The star clusters can be age-dated using multi-color photometry and synthesis models (e.g., Leitherer et al. 1999). They provide a powerful probe of the star formation histories in these circumnuclear regions. In all four of these galaxies, multiband HST imaging in different combinations of U, B, V, I, H, and Halpha have been used to derive reddening-corrected colors, luminosities, and hence age distributions. The galaxies all show a spread in cluster ages from zero to 200 - 300 Myr. The age distributions are heavily weighted toward younger clusters, but this is readily accounted for by dimming with age and by dynamical disruption effects. When corrections are applied for these processes, the age distributions are generally consistent with a roughly constant cluster formation rate over the past 200 - 300 Myr (Maoz et al. 2001). However, more sporadic histories cannot be ruled out.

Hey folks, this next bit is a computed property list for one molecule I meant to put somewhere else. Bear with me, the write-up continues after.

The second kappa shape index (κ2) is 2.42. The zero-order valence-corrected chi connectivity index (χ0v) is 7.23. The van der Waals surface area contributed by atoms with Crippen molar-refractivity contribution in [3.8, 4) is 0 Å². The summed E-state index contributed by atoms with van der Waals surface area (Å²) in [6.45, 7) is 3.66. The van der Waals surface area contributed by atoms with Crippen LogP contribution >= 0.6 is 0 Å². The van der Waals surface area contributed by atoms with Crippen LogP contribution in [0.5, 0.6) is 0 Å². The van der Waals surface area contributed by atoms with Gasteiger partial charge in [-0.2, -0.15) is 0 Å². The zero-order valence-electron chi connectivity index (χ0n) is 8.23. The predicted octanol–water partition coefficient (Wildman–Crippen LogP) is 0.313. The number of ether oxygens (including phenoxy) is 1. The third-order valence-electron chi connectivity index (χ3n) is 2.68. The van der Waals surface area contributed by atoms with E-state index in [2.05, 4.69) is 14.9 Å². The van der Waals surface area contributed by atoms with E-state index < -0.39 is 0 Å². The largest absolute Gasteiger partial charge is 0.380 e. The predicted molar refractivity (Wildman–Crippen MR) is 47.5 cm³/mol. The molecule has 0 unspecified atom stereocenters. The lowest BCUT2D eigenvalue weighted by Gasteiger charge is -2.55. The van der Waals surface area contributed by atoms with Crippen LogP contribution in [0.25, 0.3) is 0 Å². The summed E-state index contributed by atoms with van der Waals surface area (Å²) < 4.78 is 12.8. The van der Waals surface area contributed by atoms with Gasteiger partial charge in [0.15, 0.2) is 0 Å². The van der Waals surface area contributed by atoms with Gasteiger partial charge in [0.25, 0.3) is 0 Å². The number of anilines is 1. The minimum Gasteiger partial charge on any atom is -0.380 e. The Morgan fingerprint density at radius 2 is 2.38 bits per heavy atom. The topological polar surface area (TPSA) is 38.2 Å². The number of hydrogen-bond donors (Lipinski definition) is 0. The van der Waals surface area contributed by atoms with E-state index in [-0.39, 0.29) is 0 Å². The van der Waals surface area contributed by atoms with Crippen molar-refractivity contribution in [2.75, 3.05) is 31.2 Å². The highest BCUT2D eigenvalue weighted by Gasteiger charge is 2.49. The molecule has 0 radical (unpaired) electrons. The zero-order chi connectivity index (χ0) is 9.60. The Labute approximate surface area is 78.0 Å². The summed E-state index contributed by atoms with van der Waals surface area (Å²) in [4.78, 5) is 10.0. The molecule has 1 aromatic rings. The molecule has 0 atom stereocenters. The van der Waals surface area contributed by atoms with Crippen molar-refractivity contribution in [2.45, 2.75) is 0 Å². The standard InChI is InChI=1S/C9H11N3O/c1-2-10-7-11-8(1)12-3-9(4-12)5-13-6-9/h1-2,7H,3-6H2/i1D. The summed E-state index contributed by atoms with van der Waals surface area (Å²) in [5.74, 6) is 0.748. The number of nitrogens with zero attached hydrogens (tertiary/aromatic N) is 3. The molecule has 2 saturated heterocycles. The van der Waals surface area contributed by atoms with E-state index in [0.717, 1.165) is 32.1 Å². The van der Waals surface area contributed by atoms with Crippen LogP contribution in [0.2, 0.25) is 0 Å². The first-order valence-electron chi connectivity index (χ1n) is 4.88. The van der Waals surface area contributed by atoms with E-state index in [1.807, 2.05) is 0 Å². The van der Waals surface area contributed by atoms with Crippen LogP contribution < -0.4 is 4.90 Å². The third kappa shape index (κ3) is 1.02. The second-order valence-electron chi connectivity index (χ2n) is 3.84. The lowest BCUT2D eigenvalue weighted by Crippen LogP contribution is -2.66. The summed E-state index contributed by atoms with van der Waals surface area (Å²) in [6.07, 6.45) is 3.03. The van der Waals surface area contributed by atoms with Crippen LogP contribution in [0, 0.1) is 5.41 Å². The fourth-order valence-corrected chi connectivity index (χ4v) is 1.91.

If the rings have been forming stars at the current rate for 0.2 - 0.3 Gyr, then the total mass of stars formed is (2 - 6) × 108 Modot in NGC 1326, NGC 1512, and NGC 5248 and about 2 × 107 Modot in NGC 4314. We can check the consistency of these results by comparing the SFRs with the masses of the circumnuclear gas disks. Millimeter measurements of CO emission in the centers of NGC 1326, NGC 4314, and NGC 5248 have been reported by Garcia-Barreto et al. (1991), Combes et al. (1992), Benedict et al. (1996), Sakamoto et al. (1999), Jogee et al. (2002), and Helfer et al. (2003). The corresponding molecular gas masses range from 0.7 × 108 Modot in NGC 4314 to (5 - 12) × 108 Modot in NGC 1326 and NGC 5248. These values assume a "standard" Galactic conversion factor between CO intensity and H2 column density. Several authors (e.g., Wilson 1995; Paglione et al. 2001; Regan 2000) have advocated using a lower conversion factor for these metal-rich environments; doing so would reduce the above masses by factors of up to 2 - 3. The gas masses are comparable to the masses of stars already formed in the central disks during the current star formation burst, as one would expect if one typically observes these systems at random times during the burst. Combining the gas masses with the SFRs also shows that there is sufficient fuel to feed the current circumnuclear SFRs for another 0.2 - 1 Gyr. By the time the gas is exhausted, central stellar disks with masses of 108 to 109 Modot will have formed. Of course, the masses will be even larger if gas from the galaxies' bars continues to feed the star formation. In the cases of NGC 1326, NGC 1512, and NGC 5248, the above masses are factors of several higher than the mass in stars, ~ 1 × 108 Modot (see below), formed in the main exponential disks if the parameters of these disks are extrapolated to the center. In fact, the stellar disks being formed by the star formation rings have characteristic masses and sizes that are comparable to those of pseudobulges. In these four galaxies, we almost certainly are observing the formation of pseudobulges, or the continued growth of pre-existing pseudobulges.